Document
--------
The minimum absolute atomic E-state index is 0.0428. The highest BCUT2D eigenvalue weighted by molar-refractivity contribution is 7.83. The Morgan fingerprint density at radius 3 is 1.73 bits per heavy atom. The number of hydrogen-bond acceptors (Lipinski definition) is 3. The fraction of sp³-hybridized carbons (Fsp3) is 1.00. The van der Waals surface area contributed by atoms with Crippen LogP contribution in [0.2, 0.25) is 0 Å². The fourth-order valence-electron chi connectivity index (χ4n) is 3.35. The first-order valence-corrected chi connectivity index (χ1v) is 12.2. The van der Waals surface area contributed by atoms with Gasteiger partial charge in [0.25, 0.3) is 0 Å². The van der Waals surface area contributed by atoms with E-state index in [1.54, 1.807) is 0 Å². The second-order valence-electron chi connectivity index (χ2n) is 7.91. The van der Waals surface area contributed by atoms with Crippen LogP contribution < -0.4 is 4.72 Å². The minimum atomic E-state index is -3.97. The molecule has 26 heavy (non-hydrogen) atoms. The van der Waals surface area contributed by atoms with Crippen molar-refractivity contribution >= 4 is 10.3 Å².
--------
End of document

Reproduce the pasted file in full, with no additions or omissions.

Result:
The minimum absolute atomic E-state index is 0.0428. The highest BCUT2D eigenvalue weighted by molar-refractivity contribution is 7.83. The Morgan fingerprint density at radius 3 is 1.73 bits per heavy atom. The number of hydrogen-bond acceptors (Lipinski definition) is 3. The fraction of sp³-hybridized carbons (Fsp3) is 1.00. The van der Waals surface area contributed by atoms with Crippen LogP contribution in [0.2, 0.25) is 0 Å². The fourth-order valence-electron chi connectivity index (χ4n) is 3.35. The first-order valence-corrected chi connectivity index (χ1v) is 12.2. The van der Waals surface area contributed by atoms with Gasteiger partial charge in [0.25, 0.3) is 0 Å². The van der Waals surface area contributed by atoms with E-state index in [1.54, 1.807) is 0 Å². The second-order valence-electron chi connectivity index (χ2n) is 7.91. The van der Waals surface area contributed by atoms with Crippen LogP contribution < -0.4 is 4.72 Å². The minimum atomic E-state index is -3.97. The molecule has 26 heavy (non-hydrogen) atoms. The van der Waals surface area contributed by atoms with Crippen molar-refractivity contribution >= 4 is 10.3 Å².